Teaching children ‘how to think, not what to think’

Suzanne Barbati, a YSU alumna, is pictured in Youngstown's OH WOW! children's museum.

Suzanne Barbati

Suzanne Barbati, ’95

For decades, McCrory’s five-and-dime store attracted families to downtown Youngtown for lunch-counter treats and thrifty shopping. Now its former retail space is being renovated into a different kind of attraction for families – a children’s science and technology center – and YSU alumna Suzanne Barbati is in charge of the transformation.

Barbati is executive director of OH WOW!, the Roger and Gloria Jones Children’s Center for Science & Technology, set to open May 12 in its new home at 11 W Federal St. The space had been vacant since McCrory’s shut its store there 18 years ago. “It’s the perfect space,” said Barbati, describing the high ceilings and 16,000 square feet of exhibit space on two floors.

The center was in the midst of a major transition when she signed on as its top administrator in March 2009. Formerly known as the Children’s Museum of the Valley, its governing board renamed the facility in 2008 to reflect a stronger emphasis on science and technology and was looking to move it from its East Boardman Street location to a larger space.

In December 2009, the East Boardman Street center was closed as work began at the new location, a site two times bigger than the first. YSU’s College of Science, Technology, Engineering, and Mathematics is a collaborating partner; corporate supporters include Fireline Inc. and its owners Roger and Gloria Jones, First National Bank of Pennsylvania, WFMJ-TV, and P&S Equities.

The capital campaign chaired by YSU alumnus Bruce Sherman has raised more than $1.5 million in local gifts from individuals, corporations and foundations that support the mission of OH WOW!, and Barbati said the museum is on track for its spring opening. In December, she accepted delivery of a 10-foot hurricane simulator and a 64-foot water exhibition that will be among the 25 interactive “Wow Zone” attractions.

“We’ll have a magnet wall, a 15-foot-tall laser guitar, a 15-foot Lego table. Everything is designed to encourage kids to experiment,” Barbati said. “We want to teach kids how to think, not what to think.”

Planners expect the center to attract 25,000 to 30,000 people a year to downtown Youngstown, including student groups as well as private parties, professional development sessions for teachers and corporate events.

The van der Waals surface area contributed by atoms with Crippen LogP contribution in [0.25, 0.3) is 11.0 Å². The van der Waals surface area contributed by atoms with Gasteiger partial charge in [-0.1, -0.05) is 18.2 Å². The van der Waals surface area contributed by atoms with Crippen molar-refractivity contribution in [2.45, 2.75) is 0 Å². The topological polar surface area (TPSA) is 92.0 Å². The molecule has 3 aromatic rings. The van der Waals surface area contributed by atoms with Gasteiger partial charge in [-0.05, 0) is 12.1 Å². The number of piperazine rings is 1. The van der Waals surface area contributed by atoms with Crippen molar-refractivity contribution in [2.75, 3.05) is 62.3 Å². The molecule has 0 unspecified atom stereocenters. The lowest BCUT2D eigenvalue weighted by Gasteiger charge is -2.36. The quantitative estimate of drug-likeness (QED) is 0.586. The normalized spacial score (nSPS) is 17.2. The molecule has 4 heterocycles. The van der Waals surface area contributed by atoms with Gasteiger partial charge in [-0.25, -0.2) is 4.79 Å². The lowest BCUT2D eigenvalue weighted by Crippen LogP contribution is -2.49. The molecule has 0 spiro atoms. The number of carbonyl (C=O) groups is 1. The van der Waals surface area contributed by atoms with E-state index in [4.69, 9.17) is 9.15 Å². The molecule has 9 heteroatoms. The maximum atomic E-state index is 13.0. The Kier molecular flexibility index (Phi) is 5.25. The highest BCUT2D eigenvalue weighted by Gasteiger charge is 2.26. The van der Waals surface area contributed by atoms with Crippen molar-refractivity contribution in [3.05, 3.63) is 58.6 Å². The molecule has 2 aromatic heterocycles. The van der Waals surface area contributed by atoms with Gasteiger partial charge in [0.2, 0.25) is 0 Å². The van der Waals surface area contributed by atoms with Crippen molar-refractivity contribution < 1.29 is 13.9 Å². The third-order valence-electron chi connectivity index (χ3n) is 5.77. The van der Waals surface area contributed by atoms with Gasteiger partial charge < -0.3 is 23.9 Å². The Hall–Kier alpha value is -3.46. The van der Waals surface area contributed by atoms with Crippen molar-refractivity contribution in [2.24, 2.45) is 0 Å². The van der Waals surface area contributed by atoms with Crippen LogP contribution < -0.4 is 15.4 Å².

Barbati believes her diverse career path has prepared her well for the challenge of developing and directing the OH WOW! Center. She was a non-traditional student and a mother of two school-aged children when she completed her bachelor’s degree at YSU in 1995. Her major was conflict studies education, an individualized curriculum combining criminal justice, education and psychology courses.

In the years that followed, she served as a consultant for the Ohio Commission on Dispute Resolution, working with school districts across Ohio and Western Pennsylvania, and helped to establish Mahoning Valley Dispute Resolution Services. She managed and implemented a Youngstown City Schools grant for the Neil Kennedy Recovery Clinic, served as a grant writer for Mahoning County and then started her own home-based grant writing business.

Barbati lives in Boardman with her husband Bill Florig, also a YSU alumnus. She loves hiking the trails at Mill Creek Park, which is within walking distance of her home, and vacationing at the family’s cottage on Lake Erie.

The couple’s son, Anthony Florig, started his college career at YSU but graduated from Ohio State University. Their daughter, Kate Komlanc, a 2008 YSU alumna employed as a school psychologist in Mahoning County, was the most recent of four generations of women to graduate from YSU. Barbati’s grandmother, Lucile Wolcott Baldwin, graduated from Youngstown College in the 1950s, and her mother, Barbara Barbati Christoff, earned a degree in 1968.

(Previously published in YSU Magazine, Winter 2011)